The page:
Newspaper Page Text
" When a Girl "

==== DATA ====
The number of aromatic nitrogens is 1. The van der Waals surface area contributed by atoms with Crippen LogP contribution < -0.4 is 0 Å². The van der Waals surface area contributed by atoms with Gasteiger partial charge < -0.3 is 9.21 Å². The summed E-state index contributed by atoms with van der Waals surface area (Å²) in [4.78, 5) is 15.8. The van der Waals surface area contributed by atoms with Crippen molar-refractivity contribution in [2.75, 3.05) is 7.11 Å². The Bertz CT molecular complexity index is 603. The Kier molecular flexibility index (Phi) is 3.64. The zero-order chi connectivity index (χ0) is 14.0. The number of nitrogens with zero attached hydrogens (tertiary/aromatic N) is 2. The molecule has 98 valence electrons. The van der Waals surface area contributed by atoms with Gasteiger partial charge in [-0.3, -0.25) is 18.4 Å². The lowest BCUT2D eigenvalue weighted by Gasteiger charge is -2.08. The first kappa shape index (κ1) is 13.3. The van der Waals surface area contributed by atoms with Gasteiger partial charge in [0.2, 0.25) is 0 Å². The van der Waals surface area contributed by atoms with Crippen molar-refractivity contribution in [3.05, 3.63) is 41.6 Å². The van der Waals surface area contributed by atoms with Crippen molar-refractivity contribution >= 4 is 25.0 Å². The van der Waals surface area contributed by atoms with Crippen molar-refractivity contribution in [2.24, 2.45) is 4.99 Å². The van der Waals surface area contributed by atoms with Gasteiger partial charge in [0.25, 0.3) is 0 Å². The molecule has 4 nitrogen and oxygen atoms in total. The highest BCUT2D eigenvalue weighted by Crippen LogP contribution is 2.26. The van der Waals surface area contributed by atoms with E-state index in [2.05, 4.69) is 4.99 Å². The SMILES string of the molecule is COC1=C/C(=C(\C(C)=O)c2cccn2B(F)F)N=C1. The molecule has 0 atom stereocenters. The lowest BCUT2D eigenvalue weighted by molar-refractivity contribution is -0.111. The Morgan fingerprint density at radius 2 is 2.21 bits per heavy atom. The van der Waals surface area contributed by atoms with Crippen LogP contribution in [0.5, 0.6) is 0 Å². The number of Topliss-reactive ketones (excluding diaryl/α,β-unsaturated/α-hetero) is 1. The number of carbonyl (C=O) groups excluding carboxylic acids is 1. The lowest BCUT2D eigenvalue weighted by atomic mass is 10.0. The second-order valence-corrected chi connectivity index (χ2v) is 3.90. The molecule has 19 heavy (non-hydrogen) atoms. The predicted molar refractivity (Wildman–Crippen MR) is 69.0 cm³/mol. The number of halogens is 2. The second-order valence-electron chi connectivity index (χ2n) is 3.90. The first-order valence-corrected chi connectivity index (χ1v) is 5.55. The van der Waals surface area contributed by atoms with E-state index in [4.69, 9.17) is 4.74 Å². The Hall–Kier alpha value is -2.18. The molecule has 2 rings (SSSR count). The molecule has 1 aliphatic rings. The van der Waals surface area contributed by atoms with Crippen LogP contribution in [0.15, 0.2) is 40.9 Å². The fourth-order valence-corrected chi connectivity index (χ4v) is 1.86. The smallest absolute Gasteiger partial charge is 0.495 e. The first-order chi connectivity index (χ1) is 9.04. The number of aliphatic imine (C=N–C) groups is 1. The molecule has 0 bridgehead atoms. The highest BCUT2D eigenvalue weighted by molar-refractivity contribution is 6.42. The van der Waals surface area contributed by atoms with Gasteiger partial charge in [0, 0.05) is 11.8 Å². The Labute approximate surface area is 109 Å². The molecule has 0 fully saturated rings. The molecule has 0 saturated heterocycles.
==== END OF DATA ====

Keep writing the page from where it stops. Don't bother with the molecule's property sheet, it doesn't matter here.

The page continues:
Br A.w LISLE A New, Romantic Serial Dealing With the Absorbing Problem of a Girl Wife CHAPTER CCXXXVI. Copyright, 1919. King Feature Syn dicate, Inc. This sure is one pleasant old home week, Anne. I don't cotton to many women and they're too pernickety to translate me into their staccato measure. But you're a regular fellow," said Carlotta. flashing a smile at me, as she leaned back against the cushioned bench of our corner table and stared around the restaurant. Lazily and insolently, as she had looked over the people in the dining room, she now removed her shiny black sailor and fluffed her red hair. She was the only woman in the place to take off her hat, but that didn't bother her at all. "It Is nice to be together," I said oordially—adding as the waiter ap proached. "You do the ordering, Carlotta, I liko the way you select a meal." That left me free to marshal my thoughts. From the moment Xeal told me that the Old Harrison Place Btood In Virginia's name, I had known there was something I must do this very day. Neal's half-ex pressed suspicion wasn't needed. Given the one fact that the old homestead had been deeded to Vir ginia. there was only one con clusion to draw. She hadn't bought the place. Not without consulting Jim. That would have been a bit too thick even for Virginia, always supposing she had the money for such a purchase. But she hadn't the money. I was sure of that. The old homestead wasn't an investment of Virginia's. It was a gift. And from Pat. No one had to tell me that. I knew. What I didn't know was this— why should Pat buy the old estate and give it to Virginia? Was it an uneasy conscience that drove him to do this? Was this his way of paying off every possi ble stiver of his debt to Virginia and purchasing his freedom? Free dom of what? I hated to round out my thoughts, but I had to. Pat and Carlotta went every where together. Through her, Pat had formed his very advantageous alliance with the Sturges Construe- i tion Company. And only this noon Carlotta had made it evident that 1 if she phoned Pat he'd come at her | bidding to lunch with us. Everything pointed one way. I Pat, generous and romantic Irish man that he is, wanted to do the right thing by Virginia would be compelled by his own nature to do the right thing before leav ing her before leaving her for , Carlotta. As my thoughts raced along and I jerked shamefacedly to this point, ! Carlotta broke in on them: "Here come the clams. Hope they'll act as a bracer, Anne. I've I been studying you out of the cor ner of my eve while you were day- I dreaming. And you look a bit t done-in. Got any troubles?" "A few," I replied lightly. "Who hasn't?" "Sometimes I wonder what's lay ing for me," she laughed. "Because I haven't a trouble in the world. And it doesn't seem fair. So I sus pect I'll get mine, and get it good : and plenty, when the landslide ! starts." "You haven't a single trouble?" I repeated, feeling my way toward Beechams Pills will rapidly improve your complexionbyarousingthe liver and putting stomach and blood in good order. Larreat Sale of Any Medicine In the World. Sold everywhere. In boxes, 10.. 25c. | Take Advantage g jOf This Weather | . 3 To have your Palm Beach Suit jl ' dry cleaned. §j ( r ( 1 -'l l . The Summer is not over by many days, but a spell like this gives you an oppor ti£'. . tunity to have your Palm 'M jjg Beach suit dry cleaned the 11 Finkelstein way and have it ready for the next hot days which will pop in any 1 Finkelstein j CLEANER AND DYER :;3 Three Stores • Both Phones Q ,*i HARRISBURG STEELTON ;§ MONDAY EVENING, my opening. "Life just hands you everything you want, Carlotta?" "X gave me a good flying start toward all I want," she replied, al most humbly. "I've got a healthy body that never annoys me by creaking or yelling for help. And then I had the blind luck to be born 1 into luxurious surroundings and to take an interest in the things that : appeal to my folks. And my folks are too few and too busy to bother . me. Now, I ask you what kick do you think it's up to me to register?" "Why, the way you put things, you certainly are fortunate," I gasped. But Carlotta swept on: "Of course my old dad has a few legitimate complaints. He wanted a son, and fished three daughters out of the stork pond. Susanne is a gay widow over in Paree, and Luella's stuck up in Canada, living the life of her mining-engineer husband. Dud's got only me. And I do my best to be a son to him." Carlotta laughed, a little uneasily, it seemed. As she paused for breath i seized my moment: "I'll wager you'd never conscious ly do anything to hurt your father. Carlotta. Or any one else, for that matter. I can't imagine you de liberately causing suffering." "I wouldn't," Carlotta shook her 1 head in vigorous denial. "But don't you see there's a pos sibility that in trying to be a son to your father you twist your | viewpoint a bit —warp it front its moorings? You're a girl, you know, and a very feminine one at heart. And isn't it a bit dangerous to add a -prt of outer coating of : boy ?" "Honey, are you telling me that I you don't like my sailor hats and plaids?" demanded Carlotta. "If you could see how foolish I look |in ruffled dimities, you wouldn't say a word. I turn into a big, | horsy woman, trying to plav lap | dog. I've tried the other clothes ' and I know. And I do so love shiny i things and bright colors. Don't tell me you're going to start clothes-reforming me," ended the I girl almost wistfully. "No, but if I did I think you'd i listen, wouldn't you, Carlotta? 1 We're good enough friends for 1 that?" "We're good enough friends —for ; anything—l hope. You're my only j woman friend, Anne." "Then," I said, ignoring my . thumping heart and the lump in my throat, "we're good enough friends to talk about another friendship of yours—one with a man—a friendship that may cost 1 too dearly" ! Carlotta leaned across the table and put her hand in mine. Her dancing eyes sobered to steadi ness, with something behind them that looked half like pain, half like defiance. "I knew this must come sooner or later," she said. "The world is like that—and so its people have , to act accordingly. But before you say another word, Anne, listen to ; me." To be continued. Co-operative Woolen Mill to Be Erected Edmonton. Alberta, Aug. 18. —A co-operative woolen mill will be erected by the co-operative wool , growers of Alberta. This was de- ' cided upon by the sheepmen at their j recent convention here. The site | has not yet been selected. It prob- ! ably will be either Edmonton or Cal- j gary. (The mill is expected to absorb practically all the wool grown in the province. Alberta produced 4V ! per cent of all the wool sold last I year through the Canadian Co-oper- ! ative Wool Growers Association. This ! amounted to 2.309,584 pounds. It brought 61% cents a pound. The sheepmen will receive current market prices for their wool at the mill, and in addition will share in the profits on the manufactured j goods. All their wool now is shipped ! to mills in eastern Canada or the 1 United States. Bringing Up Father Copyright, 1918, International News Service -•- Bp McManus EM <OU_"<- OF CO<jrtt>E "too WOULDN'T IT ->OUNOS> LIKE) ( OH - , OVP . I\ |j f~ SOME CaWtr i, J 7 ' I M*<,4ie -THATs) CARE FOR HKH CLAVb THE NOON- CWT ^ Ub ' VE U I <ET DOT OR TERR l ftp MUtolC-TOU LIKE JAZZ.- WHITTLE: L $ s 1 ©REAKIN4 INK . *° ME ONE 1 SOMEONE |l A,HK sr LITTLE TALKS BY BE A TRICE FAIRFAX A few days ago a young woman had her husband arrested for wife beating. The Judge asked a few questions, and it developed that the young couple had met in the dark one night at the movies and were married next day. The Judge dismissed the case, evidently thinking that bargain counter husbands snatched at ran dom must often turn out to be "seconds." The average woman takes shop ping with consummate seriousness, and if 6he would only think of the man she is about to marry In the terms of a purchase, how much more enduring would be this life and-death contract. The other day in a big depart ment store I saw a woman of my acquaintance take twelve minutes to match a spool of taupe sewing silk. The performance partook of an orgy: her features became set and her ey:s glassy as she did two or three women "out of their turn" in getting waited upon. Finally she succeeded in com mandeering a saleswoman and of fered the precious scrap of silk to be matched. In a jiffy the trained eye of the saleswoman succeeded in getting the exact shade of sewing silk. But did Madame take it? She absolutely declined to be balked of her constitutional right to kill time shopping. She demanded something "a little nearer," and with the utmost pa tience the girl endeavored to per form the impossible and displayed various shades of taupe. These were pronounced "way off." then followed a long discussion on sew ing silk and its habit of "working up lighter." This the saleswoman agreed to, and four shades of lighter silk were abandoned. Emotions at tlc Notion Counter. Only two girls were waiting "at the notions" and eight frantic wo men were taking part in the tragi comedy that might have been en titled: "Diligence, or Matching a Spool of Taupe Silk." With rage, despair, wrath and other deadly sins registered in their faces the women waited while six minutes passed, then a bright idea seized the taupe silk matcher. "Have you cotton in this shade of taupe?" "But would you use cotton on an all-silk charmeuse?" inquired the patient one back of the counter. ".No," (with rebuking dignity) "But I should like to see if it came any nearer than the silk.". She was shown the cotton, aud she turned her attention again to ward the silk, the eight frenzied women waiting "to buy findings" at "the notions" had now increased to twelve. There were further digressions on silk, its tendency "to work up lighter," etc.; twelve minutes had passed. A fat woman said: "How long, oh Lord, how long?" The conscientious shopper now bought four spools of the first shade that had been shown to her, because the "fnatch was so perfect" she wanted to have them in the house in case she made the dress over next year. The lady, whom I happen to know, had been "three times mar ried and twice divoroed. And 1 she had devoted the same amount of prayerful consideration to se Daily Dot Puzzle Za 45 2>®> 42 4o • 4| • . 45* \\ • 36 3b 4b, '35 ,) * 34 ) '"*> J- ' 33 _,-^X \ 3o \ V 5o \ 27• * A I -8 # * 2l II* /T 7 ".J0 iz. V < t 1 5* 17 Draw from one to two and BO on to the end. WWUBBURG TECEGRXPH I lecting her husbands that she did ! to matching spool silk, how happy ! every one would have been, Hot ex. I cepting the frantic woman "at the ! notions" waiting fo rher to make a ; selection. Conscientious Frivolity. And these conscientiously frivol-* I ous women, who think nothing of | wasting an entire morning looking 1 at something they have no inten tion of buying, are often the worst | "matchers" when it comes to rnatn mony. All their intelligence is directed toward "hitting it off" with sewing I silk, the initials on a cotton hand kerchief, the stitching on the back I of a glove, the shape of a shoe I buckle—these are life and death ! matters involving the deepest ; thought of which they are capable, j On the other hand, they will marry a man about whom they know at>- , solutely nothing. They never stop to ask them delves whether their prospective | fate is congenial, or if they really know anything about him, his fam* : ily, his previous record, or his abil, i ity to maintain a home. I have had dozens of letters from girls all over the United States telling me they are going to marry men whom they met at a dance and know really nothing about, and asking: "Am I | right?" i They are distinctly all wrong, a3 they discover later to their sorrow. Sometimes these foolish women— and often they are middle-aged have a little money which they j trustingly hand over to Mr. Lohen grin from nowhere-in-particular. This was the case of a gentleman by the name of Burton Merritt Me- Lane, at present enjoying a sojourn of two years in a Baltimore jail for duping a widow out of $3,400. The lady gave him money to buy a home and so they were married in New York. Immediately the groom de parted "to see a wounded brother in Washington" and neglected to returh to his bride or send the deeds of the house. Mr. McLane was discovered later j in Burlington, Vermont. He had j spent the money on horse racing! and other pleasures. The lady's j sole asset as the result of her hasty marriage is—experience. The only remedy for mistakes of this kind is education on the part of women. And as a great many women know more about shopping than about any other subject under the sun, it might not be a bad idea for some earnest woman, deeply in terested in uplift work, to conduct a class for future wives, where a',', the instructions would be given in shopping terms. "Will he wear?" This would naturally be one of the first ques- j tions, and members of the class would proceed to discuss the dur- i able qualities of their future i mates in the terms of some all- i wool and a yard wide material, 'is I he a fast color?" could be discussed in terms of washable Summer fabrics. Other questions would be: "Will he shrink?" "Will he fade?" "Has he a right and a wrong side?" "Will this material look better alone or in combination with some thing else?" 'The Shoppers' Handbook for Husbands" would undoubtedly be a best seller. Advice to the Lovelorn I ANOTHER "A AND B" PROBLEM DEAR MISS FAIRFAX: I am in love with a man we will call A. Now, there is another, B, who loves me. I also love him, but I love A much better. Now A has never told me of his love for me, but B has given me many hints. Would you advise me to drop A. though I love him very much? PUZZLED EIGHTEEN. This isn't the letter of a girl who really understands what love means. Why in the world, Eighteen, can't you keep on being friends with both these young men, particularly since I you are engaged to neither of them? , You can't possibly "love" both A and B. and you have given no reason why you should "drop" either one or the other. You are still very young. En- Joy your youthful friendships with out having marriage always In the tack of your mind. ASKS HOW TO ATTRACT HIM. DEAR MISS FAIRFAX. I am a young girl, considered pretty, and always wear the best of clothes. I have a great many gentle men friends, but one I cannot under stand. My two girl friends and I are often with this young man, and he is always lovely to them, showing them great affection, and seldom noticing me. I care for him a great deal and have known him for years, but I usu ally am quiet in his presence. Some other girls are bold with him and he seems to like it greatly. Please, Miss Fairfax, tell me how to act in his presence. Should i be bold or stay in the background and let bim slight me? LOLA F. Your girl friends make a very ser ious mistake in allowing a display of "affection" from an acquaintance, and you are equally mistaken in being en vious of this illbred form of attention. A young man of this sort is one that you will do well to give no more thought to, and the last thing in the world to do is tc cultivate a "boll" manner in order to attract him. I con gratulate you on having retained a natural and quiet manner, but you must also be careful In the choice of your friends. UNITED STATES AS A NAVAL POWER NOW SECOND ONLY TO ENGLAND, FIGURES SHOW Washington, Aug. 18. The rapid rise of the United States as a naval power during the past two years is graphically demonstrated in figures showing the sea strength of the var ious world powers, compiled by the Navy Department's office of Naval Intelligence. They show that the United Slates, close pressed by France in 1917 for its place as third naval power in the world, is now second only to Great Britain and is at pres ent pushing to completion a luilding program that will in ike the Ameri can navy, for the first time In re c nt history, a formidable contender for first naval honors. A little more than two years ago. the figures show. German/, then sec end naval power, boasted more than 100 more ships of all classes than the United States, with a total tonnage exceeding that of the American navy by nearly 200,000 tons. Great Britain's fleet at that time numbered a total of 63i. ships aggregating 2.375,564 tons as compared with Germany's 262 ships and 1,038,240 tons and the United States' 1.03 ships and SJP.OI7 tens. To-day Germany, now in third place among naval powers, has a "pa.ier" navy of 450 ships of all types, total ing 526 637 tons. These figures do not include German vessels surrend ered to the Allies or Russian ves sels in the hands of the Germans. Regarded from the standpoint of fighticg efficiency as distinguished from number of ships and tonnage, Germany is outclassed by both France and Japan, 1 er navy being composed almost entirely of old and obsolete vessels. The pride of Germany's sea power was surrendered to the Allies at Stapa Flow, where many of them were sunk by their officers and crews. Japan Next to L'. S. Japan, fifth naval power in 1917, lias passed France and Germany both and now ranks next to the United States in fighting aea si.reni.tth. The actnal standing of the naval powers of the world to-day from the stand point modern fighting strength ac cording to the Navy Department's fgures, is Great Britain, United States, Japan, France, Germany, Russia and Italy. The completion of all Vessels now building and projected will add 213 ships totaling 500,000 tons to the British navy as compared with 349 ships and 1,116,383 tons for the United States, 24 ships and 107,200 tons for Japan, and 13 ships and 96,- 000 tons for Germany, according to the most authentic figures available at the Navy Department. The completion cf the present building programs, a matter of abtut three years, will find the ..chief naval powers of the world with the fol lowing elative strengths: Great Brit ain 955 ships aggregating 2,772,542 tons: United States 603 ships total ing 2,117,922 tons; Japan 170 ships. 755,239 tons; France 253 ships, 719,237 Mother Knows What is Best for the Little Folks JERSEY Corn Flakes appeal to the children and grown-ups alike because they are so crisp and delicious when served with milk or eaten dry. Mother likes to give them to the children because they are healthful and easy to serve. The child ren never tire of eating them but on the other hand they always want more. Jersey Cora Flakes are made crisp, brown and delicious by our superior toasting process. The triple-seal package keeps them fresh and sweet. Jersey Cereal Food Conpany, Cereal, Pa. Learn the Jertey Difference—Grocer can rapply you with JERSEY Corn Flakes The Original Thick Corn Flakes tons and Germany 403 ships measur ing 923,437 tons. As a result of the great torpedo boat destroyer building pro grin car ried out by the United States during the war the American navy now in cludes more than 150 destroyers of the fastest and late.it type, with near ly 200 more building of contracted fo*• Great trita'.n owns about 425 1 of this type vessel, many of them old and little modern naval value, and has about 110 building or authorized. Germany's dectroyer force has been so reduced as to make it a negligable factor. Japan owns 40 modern de stroyers, according to best available figures, and has about 20 under con struction. Great Britain emerged from the war with by far the most powerful battleship and battle cruiser force in the world: although the United States now has under construction a formidable aggregation of major ships. England's navy to-day in cludes 55 battleships and 9 battle cruisers less than 20 years old, with four powerful battle cruisers now under construction. The United States has 36 battleships capable of holding a place in a mod ern battle line and not including a number cf old tjpe battleships listed for sale or the scrap heap. Thirteen of the most modern battleships in the world are under construction for the United States and 6 battle cruisers are authorized and will be completed during the next three years. Japan has 13 battleships and 7 bat tle cruisers completed and four bat tle cruisers under construction or authorized. Germany retains 30 bat tleships and one battle cruiser, most of which are of practically no naval value, and has twi baUloshipa and three battle cruisers laid down, on which construction lias been stopped. France has 18 battleships and nc bat tle cruisers completed and five bat tleships and four battle cruise's un der construction. The completion of the present build ing programs will find the following line up of major ships; Great Britain 55 battleships, and 13 battle cruisers; United States 49 battle-jli ps and six battio t . Japan 13 battles'.i; * and II lo.*i!.- cruisers ;<*r:r.v.y 42 battleships and four battle cruisers, still subject to the final naval peace terms, and France 23 battleships and four battle cruisers. Great Britain leads the world in cruiser and light crulsei strength with a total of 118 vessels of these types as compared with 30 for the United States, 23 for Japan, 37 for Germany and 19 for France. Two naval powers formerly of con siderable strength in addition to Ger many have been at least temporarily eliminated as a result of the war, Russia and Austro-Hungary's sea forces having been demoralized. The insignificant Turkish naval power is held by the Allies. 'AUGUST 18, 19191 NEW FOODS MAY REDUCE PRICES Researches to Be Made Public at Meeting of Chemi cal Society Philadelphia. Aug. is.— New food sources and recently discovered methods of adapting familiar sub stances to a palatable and cheaper diet have been discovered, accord ing to a bulletin issued yesterday by the American Chemical Society, which is shortly to hold its annual meeting in this city. In these days when fruits and vegetables are soaring in price be yond the reach of many persons, sprouted grains, beans and peas, are excellent substitutes. They develop the much needed vitamines, the in visible power of which adds to the nourishing quality of foods, and is so often destroyed by improper methods of preserving, canning or cooking. The sprouting, as it does in the case of malted barley, develops the starch into a more digestible form which is quickly assimiliated and is especi ally valuable for the feeding of chil dren and invalids. The Chinese t For That • After- Theater Party Hearts of Celery Cammembert Cheese Chopped Olives Saltincs Ice Cold CU-RO CU-RO is in itself the essence of glow ing camaraderie. Its friendly sparkle and appealing tang add zest to the perfect meal; they are the true accompainment to that bite which good .fellowship demands after the show. Call for CU-RO tonight at the club or your favorite restaurant. And don't forget that CU : RO is the hostess' every ready aid for a chummy, in formal lunch after cards —the game of golf or tennis —or on the veranda when tea time arrives. Always look for Jack Frost on your bot tle and be certain that it bears this name. NATURE'S GENEROUS 80FT DRINK N. FRIEDBERG DISTRIBUTOR Second and Cherry Sts., Harrisburg, Pa. ROTH PHONES Standard Beverage Co., Bottlers, Sor ant on hundreds of years ago recognized the worth of foods of this class, and employ them In savory stews, adding a little meat to give flavor. Thus chop suey, containing as it does sprouts of rice or beans, if not drenched with Oriental sauces, fur nishes a far better food than is commonly believed. Modern industrial chemistry is converting many plants formerly used for breweries and sometimes for munition and other war work into food factories. Some of the new industries are concerned with the putting of milk into more port able forms. As a large part of the expense of milk is due to transporta tion charges, much freight is saved by gathering it in remote regions where it is plentiful and making it into powders, dried milks, malted milks and condensed and evaporated brands. As shown by recent researches of the food chemists, milk even at what is regarded by many as an excessive price, as sold by some dealers, is still an economic food. Cuticura Stops Mj Itching and Saves the Hair^ All druggist®; 80ap26. Ointment 25 Af>o, Talcum2s. Sample each free of "Cntlcum, Dspt. M, Beaton." 7